Biden Mourns 700,000 Deaths; Alaska Crisis Deepens: Virus Update
President Joe Biden marked the “painful milestone” of 700,000 U.S. deaths from Covid-19, saying it’s a reminder for Americans to get vaccinated. His chief of staff said vaccine mandates are working.
The only non-military hospital in Alaska’s interior moved to “crisis standards,” which allows for rationing of medical care in what is now the U.S. state hardest hit by the virus.
U.K. Health Secretary Sajid Javid told care home workers they needed to get vaccinated or find another job. Singapore is shortening the quarantine period for travelers entering the city-state in its latest move to reopen its borders.
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Biden Mourns 700,000 Deaths, Urges Vaccination (3:29 p.m. NY)
President Joe Biden marked the “painful milestone” of 700,000 U.S. deaths from Covid-19, saying it’s a reminder for Americans to get vaccinated. He said “we must not become numb to the sorrow.”
“On this day, and every day, we remember all those we have lost to this pandemic and we pray for their loved ones left behind who are missing a piece of their soul,” Biden said in a statement. “As we do, the astonishing death toll is yet another reminder of just how important it is to get vaccinated.”
Ron Klain, Biden’s chief of staff, focused on what he said are the practical benefits of vaccine mandates, which are coming into effect around the U.S. He tweeted a list of nursing homes in New York and how mandates had prompted almost full compliance.
Romanians Protest New Restrictions (2:32 p.m. NY)
Thousands of protesters marched in Romania’s capital against new restrictions amid a surge in infections that reached a record on Saturday, the Associated Press reported.
As intensive-care units reach capacity, the country will require masking in public, cut restaurant capacity in half and close stores at 10 p.m.
Protesters in Bucharest, organized by the far-right AUR party, blocked traffic and said proof-of-vaccination certificates were signs of dictatorship. Romania has one of Europe’s lowest vaccination rates, with almost 29% of people receiving at least one dose. That compares with an EU average of 67.7%, according to the Bloomberg Vaccine Tracker.
U.K. Gives Care Home Workers Ultimatum (12:47 p.m. NY)
U.K. Health Secretary Sajid Javid told care home workers they needed to get vaccinated against Covid-19 or find another job. The government has given care home workers until Nov. 11 to get the vaccine or risk losing their jobs.
In an interview with the BBC’s Radio 4, Javid said he wasn’t prepared to “pause” the requirement, adding that if you work in a care home and “cannot be bothered to go and get vaccinated, then get out and go and get another job.” Nadra Ahmed, National Care Association chairman, told the BBC her organization was making progress in convincing workers to get vaccinated.
Currently about 86% of care home workers have gotten the shot. That’s more than twice the 40% who said they planned to get the vaccine last November. Without an extension to the deadline, the consequences for care homes will be severe, she told the BBC.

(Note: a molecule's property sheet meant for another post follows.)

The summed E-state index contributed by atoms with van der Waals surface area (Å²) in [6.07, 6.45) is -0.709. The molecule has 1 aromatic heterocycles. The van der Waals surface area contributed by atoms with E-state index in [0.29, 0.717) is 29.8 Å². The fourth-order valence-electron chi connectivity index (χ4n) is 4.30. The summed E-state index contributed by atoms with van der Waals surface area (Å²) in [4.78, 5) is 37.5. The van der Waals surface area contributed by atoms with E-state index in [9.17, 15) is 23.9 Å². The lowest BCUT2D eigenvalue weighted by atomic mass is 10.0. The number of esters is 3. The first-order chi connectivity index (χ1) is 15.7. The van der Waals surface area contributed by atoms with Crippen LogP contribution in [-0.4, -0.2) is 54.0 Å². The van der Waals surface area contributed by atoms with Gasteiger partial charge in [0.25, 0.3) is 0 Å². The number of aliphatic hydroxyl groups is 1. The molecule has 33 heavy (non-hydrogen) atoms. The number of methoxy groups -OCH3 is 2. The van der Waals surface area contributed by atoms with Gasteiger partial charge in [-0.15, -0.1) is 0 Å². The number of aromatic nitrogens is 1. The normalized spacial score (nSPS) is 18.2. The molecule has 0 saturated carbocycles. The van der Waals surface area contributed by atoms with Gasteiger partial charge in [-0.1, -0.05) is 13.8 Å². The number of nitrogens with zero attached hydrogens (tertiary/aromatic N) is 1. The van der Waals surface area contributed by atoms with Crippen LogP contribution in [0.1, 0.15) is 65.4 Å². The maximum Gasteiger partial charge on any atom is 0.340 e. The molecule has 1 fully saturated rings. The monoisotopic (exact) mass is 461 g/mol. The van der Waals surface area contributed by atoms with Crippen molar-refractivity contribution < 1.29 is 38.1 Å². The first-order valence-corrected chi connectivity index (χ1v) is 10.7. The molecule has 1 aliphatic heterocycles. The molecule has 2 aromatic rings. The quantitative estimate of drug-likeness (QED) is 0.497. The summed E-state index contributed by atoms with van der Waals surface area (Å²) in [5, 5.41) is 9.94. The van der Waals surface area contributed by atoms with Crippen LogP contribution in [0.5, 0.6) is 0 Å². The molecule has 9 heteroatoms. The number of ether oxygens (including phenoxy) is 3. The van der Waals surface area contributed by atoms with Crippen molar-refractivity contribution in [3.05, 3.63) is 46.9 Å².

Alaska Hospital Moves Toward Rationing Care (11:48 a.m. NY)
The only non-military hospital in Alaska’s interior moved on Friday to “crisis standards,” which allows for rationing of medical care. Overwhelmed by Covid-19 patients and further hampered by staffing and supply shortages, Foundation Health Partners in Fairbanks is at least the third hospital in Alaska to move to crisis standards, allowed by the state last month as Alaska became a hot spot for infection by the delta variant.
“The move to crisis standards of care is not something we take lightly,” Chief Medical Officer Angelique Ramirez said in a press release Friday afternoon. “This is in response to a very serious surge of Covid in our community.”
Alaska has by far the highest rate per capita of Covid-19 infections in the U.S., according to the Centers for Disease Control and Prevention.
D.C. Health Workers Claim Religious Objection (10:45 a.m. NY)
Almost 2,500 health-care workers in Washington, D.C. remain unvaccinated, and almost three quarters of them are requesting religious exemptions, the Washington Post reported.
Thursday was the deadline for tens of thousands of the capital’s health workers to have received a first dose under a city mandate that also covers public employees. The mandate does not allow health-care workers the alternative of regular testing.
Shot Mandates Vs. Health-Care Staff Shortage (9 a.m. NY)
What some are calling the worst U.S. health-care labor crisis in memory is sharpening concerns about attrition from resistance to vaccine mandates -- even in the medical mecca of Massachusetts, where Covid cases remain well within hospital capacity. About 16% of American hospitals had critical staffing shortages as of Oct. 1, according to the U.S. Department of Health and Human Services.
Chinese Town Faces Virus Risks From Myanmar (8:17 a.m. NY)
China’s southwest border town of Ruili is under increasing pressure from expatriates wanting to return from neighbor Myanmar, where a coronavirus outbreak is spreading, The Paper reported.
Singapore Eases Arrivals (6:32 a.m. NY)
Arriving travelers from certain regions will need to spend 10 days in isolation starting Oct. 7, instead of 14 days currently, officials told reporters in a briefing on Saturday. Those quarantine rules apply to so-called category III countries, which among others, currently include Japan and France, as well as higher-risk category IV countries like the U.S. and the U.K.
Russia Records 11-Week High (5:34 a.m. NY)
The country registered 25,219 new coronavirus cases in the past 24 hours, the largest daily number since July 16, the government’s task force in charge of fighting the illness said by email.
World Bank Approves $400 Million Credit to Nigeria (3:45 a.m. NY)
Nigeria won approval for $400 million additional financing from the World Bank to buy Covid-19 vaccines for about 40 million people.
“This additional funding would ensure that the Nigerian government has the necessary financial resources to keep its vaccination drive going. This would mean that Nigerians will have increased access to the Covid-19 vaccination,” Shubham Chaudhuri, World Bank Country Director for Nigeria, said in a statement.
So far, nearly seven million doses of various vaccines have been administered to Nigerians, with less than two million people fully vaccinated. Africa’s most populous nation plans to vaccinate of 40% its citizens by the end of this year and another 30% by the end of next year.